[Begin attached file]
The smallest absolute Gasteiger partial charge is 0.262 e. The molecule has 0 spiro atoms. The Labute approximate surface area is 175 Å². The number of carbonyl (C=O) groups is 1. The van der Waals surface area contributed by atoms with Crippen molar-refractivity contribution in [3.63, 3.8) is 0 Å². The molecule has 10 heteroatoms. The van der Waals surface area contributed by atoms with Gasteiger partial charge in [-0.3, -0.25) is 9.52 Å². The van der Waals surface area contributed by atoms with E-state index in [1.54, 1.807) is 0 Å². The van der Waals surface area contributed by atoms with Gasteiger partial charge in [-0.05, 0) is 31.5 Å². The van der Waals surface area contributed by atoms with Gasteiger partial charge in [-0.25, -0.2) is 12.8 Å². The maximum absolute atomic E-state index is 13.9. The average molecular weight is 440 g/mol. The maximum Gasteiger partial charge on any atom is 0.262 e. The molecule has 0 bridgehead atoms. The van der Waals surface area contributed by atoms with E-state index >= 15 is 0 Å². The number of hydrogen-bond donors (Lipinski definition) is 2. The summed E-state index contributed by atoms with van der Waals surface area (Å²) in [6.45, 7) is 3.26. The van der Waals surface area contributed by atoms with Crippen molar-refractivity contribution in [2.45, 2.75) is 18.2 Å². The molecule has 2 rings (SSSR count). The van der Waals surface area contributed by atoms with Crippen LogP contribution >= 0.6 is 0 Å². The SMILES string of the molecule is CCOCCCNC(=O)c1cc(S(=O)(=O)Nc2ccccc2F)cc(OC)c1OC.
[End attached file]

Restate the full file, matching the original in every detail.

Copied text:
The smallest absolute Gasteiger partial charge is 0.262 e. The molecule has 0 spiro atoms. The Labute approximate surface area is 175 Å². The number of carbonyl (C=O) groups is 1. The van der Waals surface area contributed by atoms with Crippen molar-refractivity contribution in [3.63, 3.8) is 0 Å². The molecule has 10 heteroatoms. The van der Waals surface area contributed by atoms with Gasteiger partial charge in [-0.3, -0.25) is 9.52 Å². The van der Waals surface area contributed by atoms with E-state index in [1.54, 1.807) is 0 Å². The van der Waals surface area contributed by atoms with Gasteiger partial charge in [-0.05, 0) is 31.5 Å². The van der Waals surface area contributed by atoms with Gasteiger partial charge in [-0.25, -0.2) is 12.8 Å². The maximum absolute atomic E-state index is 13.9. The average molecular weight is 440 g/mol. The maximum Gasteiger partial charge on any atom is 0.262 e. The molecule has 0 bridgehead atoms. The van der Waals surface area contributed by atoms with E-state index >= 15 is 0 Å². The number of hydrogen-bond donors (Lipinski definition) is 2. The summed E-state index contributed by atoms with van der Waals surface area (Å²) in [6.45, 7) is 3.26. The van der Waals surface area contributed by atoms with Crippen molar-refractivity contribution in [2.45, 2.75) is 18.2 Å². The molecule has 2 rings (SSSR count). The van der Waals surface area contributed by atoms with Crippen LogP contribution >= 0.6 is 0 Å². The SMILES string of the molecule is CCOCCCNC(=O)c1cc(S(=O)(=O)Nc2ccccc2F)cc(OC)c1OC.